NEW YORK – When it's up to 12 random people to decide the fate of a defendant in a high-profile court case that has caught the eyes and ears of the nation, judges want to seat the fairest jury possible.
But in big, high-profile cases, just how practical is it to expect to get a 100 percent impartial jury?
"You're talking about fair, you're not talking about ignorant of the fact," said Fox News senior judicial analyst Andrew Napolitano. "You're not looking for a perfect juror, you're not looking for the Holy Ghost, you're looking for a fair person."
Several significant criminal cases in recent months have received tremendous coverage on TV, in print and on the Web. Among them:
-- Scott Peterson (search) faces trial for double homicide in the killing of his wife, Laci, and their unborn son, Conner.
-- Kobe Bryant (search), the Los Angeles Lakers basketball star, will be tried for the sexual assault of a female worker at a Colorado resort.
Muhammad is the first to face a jury, which was chosen last week in Virginia Beach, Va. The 42-year-old is charged in the slaying of Dean Harold Meyers, a 53-year-old Vietnam veteran who was gunned down outside a northern Virginia gas station last October. In all, Muhammad and Malvo are charged with 13 shootings, including 10 deaths, in Virginia, Maryland and Washington, D.C.
During jury selection in Muhammad's trial, a schoolteacher was eliminated after saying "it would be very hard" to set aside the fear she and her friends who lived in Washington felt during the shooting spree. Yet defense lawyers unsuccessfully tried to get rid of another juror who said he believed in the principle of an "eye for an eye."
Dr. Robert Gordon, director of the Wilmington Institute of Trial and Settlement Sciences in Dallas, said if a "fair and impartial" juror is defined as someone with no preconceived opinions, impressions or beliefs concerning the case, "you can never seat a fair and impartial jury in a high-profile case."
But if the court is looking for thoughtful people who haven't yet made a final conclusion of guilt or innocence and are willing to set aside their opinions to make a fair ruling, then "absolutely, you can seat a fair and impartial jury," he said.
'Slow, Painstaking, Methodical Process'
To ensure impartiality, the judge often picks 100 or more people, interrogates them and narrows the field down to a smaller group of potential jurors. Then, prosecutors and defense lawyers take turns questioning the group and pick the final 12.
"It is a slow, painstaking, methodical process with the judge … sitting in front of the juror, looking at them eye to eye, trying to decide if they're a fair person," Napolitano said.
Jurors are asked questions such as: "If you were the defendant, would you want yourself on the jury?" and "If your brother was on trial for this crime, would you want to serve on this jury?"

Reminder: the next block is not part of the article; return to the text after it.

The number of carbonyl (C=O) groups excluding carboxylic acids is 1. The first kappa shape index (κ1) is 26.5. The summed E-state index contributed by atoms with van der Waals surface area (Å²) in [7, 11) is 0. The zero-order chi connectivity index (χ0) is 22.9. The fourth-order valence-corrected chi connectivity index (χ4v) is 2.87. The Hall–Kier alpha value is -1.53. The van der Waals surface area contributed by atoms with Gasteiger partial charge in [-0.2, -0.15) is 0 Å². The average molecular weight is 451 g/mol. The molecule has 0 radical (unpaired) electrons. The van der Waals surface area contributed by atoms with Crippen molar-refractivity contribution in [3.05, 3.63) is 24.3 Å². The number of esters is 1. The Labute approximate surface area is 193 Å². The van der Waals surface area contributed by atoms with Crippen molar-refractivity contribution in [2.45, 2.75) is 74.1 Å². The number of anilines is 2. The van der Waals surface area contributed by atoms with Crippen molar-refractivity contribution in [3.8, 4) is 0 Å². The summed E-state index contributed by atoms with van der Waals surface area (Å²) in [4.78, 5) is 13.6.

In the Bryant case, Gordon said, lawyers may ask how the jurors feel about black people or sports figures.
Some attorneys often seek a change of venue to boost chances a jury will be less affected by the case.
"The hardest one to get an impartial jury for is in Kobe Bryant's case … it's in a small community," said John Wesley Hall, secretary of the National Association of Criminal Defense Lawyers. "The D.C. sniper case was on television constantly for so long … Kobe Bryant, the case just keeps getting stirred up."
But in cases like Bryant's, a change of venue probably won't help because of the media attention.
"It's sort of like Timothy McVeigh or the [D.C.] sniper trial -- you cannot go to a venue where people aren't aware of it," Gordon said, referring to the man convicted for planning and setting the 1995 Oklahoma City bombing (search) that killed 168 people.
"So the question is, will people be able to postpone the ultimate decision until they've heard all the evidence and play the role of a juror and be fair?" Gordon said. "Most adults can do that … the challenge is, do they [others] know they can't do it?"
But it's virtually impossible to find jurors who know nothing about such cases, most legal experts said.
"It doesn't matter if you've just heard one thing -- that Kobe Bryant raped a woman -- or if you listened to all the garbage that followed," Gordon said. "The real issue is, have you formed an opinion about that?"
Then, there's always the chance that jurors will feign they know little about the case to ensure a seat on a high-profile case.
"You run the risk of jurors lying about what they really know, just because they want to be on the jury," Hall said. But "in a case like O.J. Simpson, where they [jurors] were sequestered for so damn long, that could be a real pain. They don't want to be on a jury if it means being sequestered forever."
Then there's the issue of the 24-hour media cycle and how much that affects juries' impartiality. The O.J. Simpson murder trial, where cameras were allowed in the courtroom, renewed the age-old debate over whether the constitutional rights to a free press can be balanced with a fair trial. (The former football star and occasional actor was acquitted in 1995 for the double murder of his wife and another man).
"We live in a world where our trials are on television and in the media," Gordon said. "Maybe that's good and maybe that's bad."
Even with the constant news cycle, however, it's still possible to get fair jurors, Hall said.
"Just because it's been in the press doesn't mean everybody's actually aware of what happened."